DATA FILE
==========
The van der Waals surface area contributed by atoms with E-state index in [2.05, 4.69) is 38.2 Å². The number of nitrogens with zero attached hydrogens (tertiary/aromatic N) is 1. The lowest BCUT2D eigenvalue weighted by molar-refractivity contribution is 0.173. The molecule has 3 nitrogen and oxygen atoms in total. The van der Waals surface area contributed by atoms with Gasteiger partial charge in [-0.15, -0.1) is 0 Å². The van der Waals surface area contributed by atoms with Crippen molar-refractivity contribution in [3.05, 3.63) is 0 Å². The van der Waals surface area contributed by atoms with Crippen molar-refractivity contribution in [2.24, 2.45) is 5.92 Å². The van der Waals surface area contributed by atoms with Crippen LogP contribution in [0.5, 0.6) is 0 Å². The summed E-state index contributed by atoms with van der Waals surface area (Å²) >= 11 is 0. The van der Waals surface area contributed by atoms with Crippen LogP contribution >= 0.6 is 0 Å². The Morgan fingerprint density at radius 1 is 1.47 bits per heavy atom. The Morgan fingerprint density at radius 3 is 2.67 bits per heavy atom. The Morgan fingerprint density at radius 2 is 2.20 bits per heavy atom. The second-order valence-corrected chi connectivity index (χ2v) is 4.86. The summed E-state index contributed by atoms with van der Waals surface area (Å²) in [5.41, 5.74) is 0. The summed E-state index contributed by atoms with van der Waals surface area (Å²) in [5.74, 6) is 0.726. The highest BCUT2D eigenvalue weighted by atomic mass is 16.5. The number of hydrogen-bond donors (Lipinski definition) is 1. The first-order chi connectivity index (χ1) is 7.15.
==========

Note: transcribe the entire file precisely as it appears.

The van der Waals surface area contributed by atoms with E-state index in [2.05, 4.69) is 38.2 Å². The number of nitrogens with zero attached hydrogens (tertiary/aromatic N) is 1. The lowest BCUT2D eigenvalue weighted by molar-refractivity contribution is 0.173. The molecule has 3 nitrogen and oxygen atoms in total. The van der Waals surface area contributed by atoms with Gasteiger partial charge in [-0.15, -0.1) is 0 Å². The van der Waals surface area contributed by atoms with Crippen molar-refractivity contribution in [3.05, 3.63) is 0 Å². The van der Waals surface area contributed by atoms with Crippen molar-refractivity contribution in [2.24, 2.45) is 5.92 Å². The van der Waals surface area contributed by atoms with Crippen LogP contribution in [0.5, 0.6) is 0 Å². The summed E-state index contributed by atoms with van der Waals surface area (Å²) >= 11 is 0. The van der Waals surface area contributed by atoms with Crippen LogP contribution >= 0.6 is 0 Å². The Morgan fingerprint density at radius 1 is 1.47 bits per heavy atom. The Morgan fingerprint density at radius 3 is 2.67 bits per heavy atom. The Morgan fingerprint density at radius 2 is 2.20 bits per heavy atom. The second-order valence-corrected chi connectivity index (χ2v) is 4.86. The summed E-state index contributed by atoms with van der Waals surface area (Å²) in [5.41, 5.74) is 0. The summed E-state index contributed by atoms with van der Waals surface area (Å²) in [5.74, 6) is 0.726. The highest BCUT2D eigenvalue weighted by atomic mass is 16.5. The number of hydrogen-bond donors (Lipinski definition) is 1. The first-order chi connectivity index (χ1) is 7.15.